Los Angeles

Vasarely, Davies, Bayer and Pinkerton

Esther-Robles Gallery

Vasarely’s Op art is tasteful and restrained. The black and whites on display are not as visually exciting as the paintings. Planitarische, a close grouping of highly colored dots vibrating tonally and rhythmically is especially attractive, as is Folklore which is somewhat more relaxed in feeling, but retaining the same opulence of color and design.

Alan Davies’ Zurich Suite of Color Lithographs is exuberantly flashy, splashy, facile, and eclectic, and like so much of that type of decorative razzle-dazzle, it is, by now, something of a bore.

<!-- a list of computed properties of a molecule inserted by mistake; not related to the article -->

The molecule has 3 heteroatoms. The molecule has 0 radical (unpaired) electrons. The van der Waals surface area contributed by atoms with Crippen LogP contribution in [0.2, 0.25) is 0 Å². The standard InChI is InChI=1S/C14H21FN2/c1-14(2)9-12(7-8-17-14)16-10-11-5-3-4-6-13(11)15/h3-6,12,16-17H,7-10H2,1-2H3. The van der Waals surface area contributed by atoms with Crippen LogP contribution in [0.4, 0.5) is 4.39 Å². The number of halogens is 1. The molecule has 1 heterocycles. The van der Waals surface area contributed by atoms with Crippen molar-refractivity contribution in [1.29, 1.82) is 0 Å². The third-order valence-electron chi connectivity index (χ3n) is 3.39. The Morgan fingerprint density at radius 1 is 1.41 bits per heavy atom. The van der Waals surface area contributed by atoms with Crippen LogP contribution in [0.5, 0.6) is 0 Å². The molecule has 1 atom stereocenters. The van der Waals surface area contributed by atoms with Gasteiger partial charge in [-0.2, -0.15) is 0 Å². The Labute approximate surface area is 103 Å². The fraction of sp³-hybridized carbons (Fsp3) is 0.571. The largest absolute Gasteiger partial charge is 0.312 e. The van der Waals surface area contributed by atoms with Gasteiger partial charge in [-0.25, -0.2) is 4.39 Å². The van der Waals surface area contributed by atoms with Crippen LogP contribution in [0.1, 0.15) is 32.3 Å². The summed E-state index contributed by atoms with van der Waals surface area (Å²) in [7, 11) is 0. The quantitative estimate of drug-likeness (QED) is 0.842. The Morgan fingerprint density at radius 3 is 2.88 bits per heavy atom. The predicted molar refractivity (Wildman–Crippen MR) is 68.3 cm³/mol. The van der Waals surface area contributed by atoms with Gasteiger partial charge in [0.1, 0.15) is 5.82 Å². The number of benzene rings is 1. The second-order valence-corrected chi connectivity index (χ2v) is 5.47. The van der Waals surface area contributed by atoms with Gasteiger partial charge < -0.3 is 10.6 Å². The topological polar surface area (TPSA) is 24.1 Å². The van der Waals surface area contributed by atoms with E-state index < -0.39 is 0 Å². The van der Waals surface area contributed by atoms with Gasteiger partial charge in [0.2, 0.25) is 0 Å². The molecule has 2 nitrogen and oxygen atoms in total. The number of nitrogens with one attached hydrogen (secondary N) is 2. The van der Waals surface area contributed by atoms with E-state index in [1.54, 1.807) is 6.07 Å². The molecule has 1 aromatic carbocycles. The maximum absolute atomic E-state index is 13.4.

The eight geometric Monochromes by Herbert Bayer which were hand printed from stone at Tamarind in 1965 have the quality of industrial design, which refers back to Bayer’s background as an architect. Their disciplined and refined execution adds a feeling of serenity to his interesting and somewhat specialized form of esthetic expression.

For the “art a go-go” enthusiasts there is an entire wall of balls (a real hang-up) by Clayton Pinkerton. One of the baseballs cutely descending the airway is called Homage to Marcel Duchamp.

Estelle Kurzen